The cotton gin, a technological advancement of the textile industry, increased the production of cotton to a much larger scale than ever before. Prior to the American Revolution, the difficulties involved with removal of the sticky seeds from inside the cotton ball, hindered the production of cotton. In addition, the process to remove the seeds was not fast enough to make the production of cotton profitable. However, the introduction of the saw gin at the end of the 18th century changed all of this. Patented in 1793, the saw gin made processing cotton easier, faster, and cheaper. In a day, one person was able to clean the seeds from fifty pounds of green-seed cotton. In just a short time, cotton became the most important cash crop in the South. Between 1790 and 1800, cotton exports from South Carolina increased from 9,840 pounds to more than 6,000,000 pounds (Johnson and Roark 1984, 10). The increase in cotton production led to increased demands for cotton gins. Without a doubt, Whitney’s invention significantly changed the life of a young #black slave, named April Ellison. Little did April know that he would have the opportunity for an education, freedom, and eventually wealth.
April Ellison, born in 1790 to black slave parents, was owned by William Ellison, a white slave owner. Often children of slaves were named for the month in which they were born. Around 1802 Ellison apprenticed April to William McCreight, a gin maker in Winnsboro, South Carolina, to be trained as a cotton gin builder and repairer. Very little is known about April’s life beyond his apprenticeship, except in 1811, he had a daughter by Matilda, a sixteen year old slave woman (Johnson and Roark 1984, 14).
April worked in McCreight’s gin shop until 1816 learning how to be a blacksmith, a machinist, and a carpenter, skills required of a gin maker. In addition to learning to be a master gin builder during his apprenticeship with McCreight, April learned to read, write, cipher, and do bookkeeping. Indeed, McCreight had provided April with all the skills, both intellectual and mechanical, necessary for independent success as a gin maker (Johnson and Roark 1984, 11-13). April’s long term apprenticeship in gin making prepared him for freedom. Not only did he become a master gin builder, but also he learned how to get along with the white planters. If April aspired to be successful as a free black gin maker, he had to understand the ways of whites.
On June 8, 1816, William Ellison appeared before a Fairfield District magistrate, with five local freeholders, to gain permission to free April, now 26 years of age. For the first time in his life, April no longer belonged to another man and could decide for himself where he would live and work. In 1817, upon obtaining his freedom, William moved to Stateburg, Sumter County, South Carolina and started making and repairing cotton gins.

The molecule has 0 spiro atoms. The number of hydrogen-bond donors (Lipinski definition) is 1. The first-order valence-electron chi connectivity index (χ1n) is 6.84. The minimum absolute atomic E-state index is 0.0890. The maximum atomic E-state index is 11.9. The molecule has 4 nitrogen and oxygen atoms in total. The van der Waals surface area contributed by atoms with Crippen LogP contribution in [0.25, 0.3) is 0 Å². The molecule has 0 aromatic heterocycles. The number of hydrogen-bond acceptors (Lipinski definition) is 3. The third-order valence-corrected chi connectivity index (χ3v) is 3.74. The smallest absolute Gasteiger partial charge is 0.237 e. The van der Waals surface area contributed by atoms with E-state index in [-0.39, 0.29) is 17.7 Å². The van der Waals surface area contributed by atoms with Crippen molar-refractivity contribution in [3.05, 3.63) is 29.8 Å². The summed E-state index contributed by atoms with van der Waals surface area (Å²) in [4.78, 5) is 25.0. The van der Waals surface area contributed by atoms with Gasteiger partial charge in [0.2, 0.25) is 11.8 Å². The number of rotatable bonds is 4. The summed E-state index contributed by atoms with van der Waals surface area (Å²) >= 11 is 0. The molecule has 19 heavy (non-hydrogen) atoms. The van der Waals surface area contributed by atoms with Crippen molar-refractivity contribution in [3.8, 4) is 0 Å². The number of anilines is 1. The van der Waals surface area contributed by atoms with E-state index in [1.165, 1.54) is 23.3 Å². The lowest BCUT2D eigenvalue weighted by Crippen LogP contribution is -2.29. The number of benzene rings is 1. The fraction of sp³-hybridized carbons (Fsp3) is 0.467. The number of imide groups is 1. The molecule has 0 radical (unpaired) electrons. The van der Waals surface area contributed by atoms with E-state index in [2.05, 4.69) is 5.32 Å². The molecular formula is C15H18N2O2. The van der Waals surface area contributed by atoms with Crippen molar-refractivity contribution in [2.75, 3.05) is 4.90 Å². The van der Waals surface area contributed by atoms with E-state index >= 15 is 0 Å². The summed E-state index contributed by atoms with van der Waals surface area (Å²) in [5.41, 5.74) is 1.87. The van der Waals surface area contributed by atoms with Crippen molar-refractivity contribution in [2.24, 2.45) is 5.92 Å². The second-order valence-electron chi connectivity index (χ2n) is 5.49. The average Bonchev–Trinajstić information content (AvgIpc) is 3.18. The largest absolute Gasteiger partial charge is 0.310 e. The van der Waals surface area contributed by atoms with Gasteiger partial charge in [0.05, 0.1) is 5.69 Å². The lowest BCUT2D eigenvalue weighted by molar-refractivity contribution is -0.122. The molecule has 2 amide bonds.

By the time William was in his late twenties, he was in business for himself as a master cotton gin builder and repairer. Ellison became a successful businessman and mechanic. A bill to Judge Waite dated October 6, 1817 exemplified that Ellison was truly skilled at his work. Ellison completely dissembled, rebuilt, and reassembled Waite’s cotton gin. It probably took him twelve days to complete this job. By 1819, William had bought two male slaves to work in his shop. In 1820, April legally changed his name to William Ellison, Jr., the name of his former owner. As a result of the high price and increased production of cotton, by 1840 William had twelve slaves working in his shop. On December 13, 1848, Ellison placed an advertisement in the Sumter Banner, a newspaper, advertising his business of making and repairing gins.
According to the 1850 U.S. Census- Slave Schedule of Sumter County, South Carolina, William Ellison was listed as a black man with thirty-seven slaves, twenty-seven males and ten females. In a letter to his son Henry, dated March 26, 1857, Ellison wrote giving him instructions on managing several of the gin shop customer accounts. One can conclude that business was going so well, that William’s son help was needed to keep up with the accounting (Ellison’s papers).
By 1860 William owned, not only his gin shop, but also a large cotton plantation and more than 60 slaves. He was South Carolina’s largest black slave owner. In the entire state, only five percent of the people owned as much land as William. It was unusual, but not impossible, for former slaves to own slaves.
When war broke out in 1861, William became a very devout supporter of the Confederacy. William turned his plantation over from being a cotton cash crop to farming foodstuff for the Confederacy when his grandson joined a Confederate Artillery Unit. After Ellison’s death on December 5, 1861, per his wishes, his family actively supported the Confederacy throughout the war. The Ellison family produced foodstuff for the Confederate Army, contributed large amounts of money, paid $5000 in taxes, and invested a good portion of their fortune into Confederate Bonds, worthless at the end of the war. After the war, the Ellison family had lost their money and returned to the poverty the Ellison patriarch knew in his youth.
Undoubtedly, the greatest accomplishment of William Ellison was his transitioning from a slave to an entrepreneur. With his technological and business skills, William was able to earn his freedom and become a successful entrepreneur
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